Diabetes is usually a lifelong condition. Often times primary care physicians refer their diabetes patients to specialists to achieve the best outcomes and improve their quality of life. Diabetes specialists include doctors, nurses, dietitians, and therapists that can help patients manage this life-long condition by making individualized plans with the patient.
Here are 8 specialists that are part of the coordination of care for someone with diabetes.
1. Primary-Care Physician
This doctor monitors your general health and helps coordinate your care by performing routine blood tests to check if the diabetes is under control and your general health status. For those with diabetes, the primary care doctor can prescribe medication and help manage your condition. They may also refer you to a specialist to help monitor your treatment.
Endocrinologists treat diseases of the endocrine glands, including diabetes. Endocrine glands produce hormones that control physical functions — in diabetes, this is insulin produced in the pancreas. Endocrinologists can help you learn to monitor your blood-glucose levels and prescribe medications to control them. Those with type 1, type 2, LADA, or gestational diabetes are often taken care of by endocrinology specialists.
3. Registered Dietitian Nutritionist (RDN)
These are experts in nutrition that will help you understand the relationship between food and diabetes, and help formulate an eating plan that fits your specific needs. and lifestyle. Since diet is one of the hardest things to change to control your diabetes, it’s very important to get the right support from a qualified professional.
This professional can help you understand your medications and how they work, and will make sure that you are not taking other medications that can interfere with your diabetes treatment.
5. Certified Diabetes Educator (CDE)
This certified healthcare professional will teach and support you and your family as you take responsibility for your diabetes self-care plan. A CDE can coach diabetes patients and their families through their own self-care including blood sugar monitoring, insulin delivery, medication dosing, and more.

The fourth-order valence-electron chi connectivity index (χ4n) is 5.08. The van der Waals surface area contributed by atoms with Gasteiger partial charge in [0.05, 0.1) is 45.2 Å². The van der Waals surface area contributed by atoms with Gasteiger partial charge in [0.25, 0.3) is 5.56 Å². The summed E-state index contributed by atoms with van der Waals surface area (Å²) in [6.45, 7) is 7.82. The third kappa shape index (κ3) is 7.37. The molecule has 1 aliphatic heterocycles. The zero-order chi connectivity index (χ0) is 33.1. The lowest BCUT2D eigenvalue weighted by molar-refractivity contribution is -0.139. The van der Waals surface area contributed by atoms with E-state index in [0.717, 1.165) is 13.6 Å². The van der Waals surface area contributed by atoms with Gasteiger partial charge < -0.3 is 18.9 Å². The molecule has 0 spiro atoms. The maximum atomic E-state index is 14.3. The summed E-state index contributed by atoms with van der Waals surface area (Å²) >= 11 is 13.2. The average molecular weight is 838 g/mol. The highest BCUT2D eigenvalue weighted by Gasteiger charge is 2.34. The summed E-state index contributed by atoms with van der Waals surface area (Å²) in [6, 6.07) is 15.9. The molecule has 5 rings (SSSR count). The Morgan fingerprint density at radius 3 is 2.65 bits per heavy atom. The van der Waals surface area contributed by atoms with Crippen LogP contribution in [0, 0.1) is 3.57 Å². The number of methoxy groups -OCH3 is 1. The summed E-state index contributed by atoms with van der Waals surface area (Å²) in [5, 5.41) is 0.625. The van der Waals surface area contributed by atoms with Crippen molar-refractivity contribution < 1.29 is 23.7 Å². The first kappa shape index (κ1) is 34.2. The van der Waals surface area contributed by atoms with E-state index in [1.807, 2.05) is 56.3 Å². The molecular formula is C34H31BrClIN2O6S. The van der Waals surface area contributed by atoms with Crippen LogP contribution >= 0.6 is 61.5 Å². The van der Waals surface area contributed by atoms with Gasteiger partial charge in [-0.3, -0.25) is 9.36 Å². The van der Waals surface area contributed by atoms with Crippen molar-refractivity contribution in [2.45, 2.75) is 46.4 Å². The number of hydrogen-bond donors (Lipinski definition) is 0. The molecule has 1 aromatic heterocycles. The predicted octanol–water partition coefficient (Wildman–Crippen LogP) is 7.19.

Oral health is vital for those with diabetes. According to the American Diabetes Association, people with diabetes are at higher risk for gingivitis, gum disease, and periodontitis (severe gum infection with bone destruction). Elevated sugar levels in your saliva caused by diabetes puts you at greater risk for developing infections and other dental problems. Be sure to attend regular checkups with the dentist to maintain good oral health.
Restricted blood flow and nerve damage can affect the feet in particular if you have diabetes. A podiatrist is a doctor that specializes in problems in the lower legs and feet and will help monitor and treat any complications in the lower extremities that can be caused by poorly managed diabetes.
Some people with diabetes experience complications with their eyes over time. These might include cataracts, glaucoma, diabetic retinopathy and diabetic macular edema. The doctor that specializes in eye care is called an ophthalmologist and will help you maintain a healthy vision and monitor the eye for any possible complications.
Diabetes is a far-reaching and lifelong disease that typically requires touch points with various clinical specialists. But don't feel overwhelmed — these specialists are there to help you and empower you to self-manage your diabetes and improve quality of life.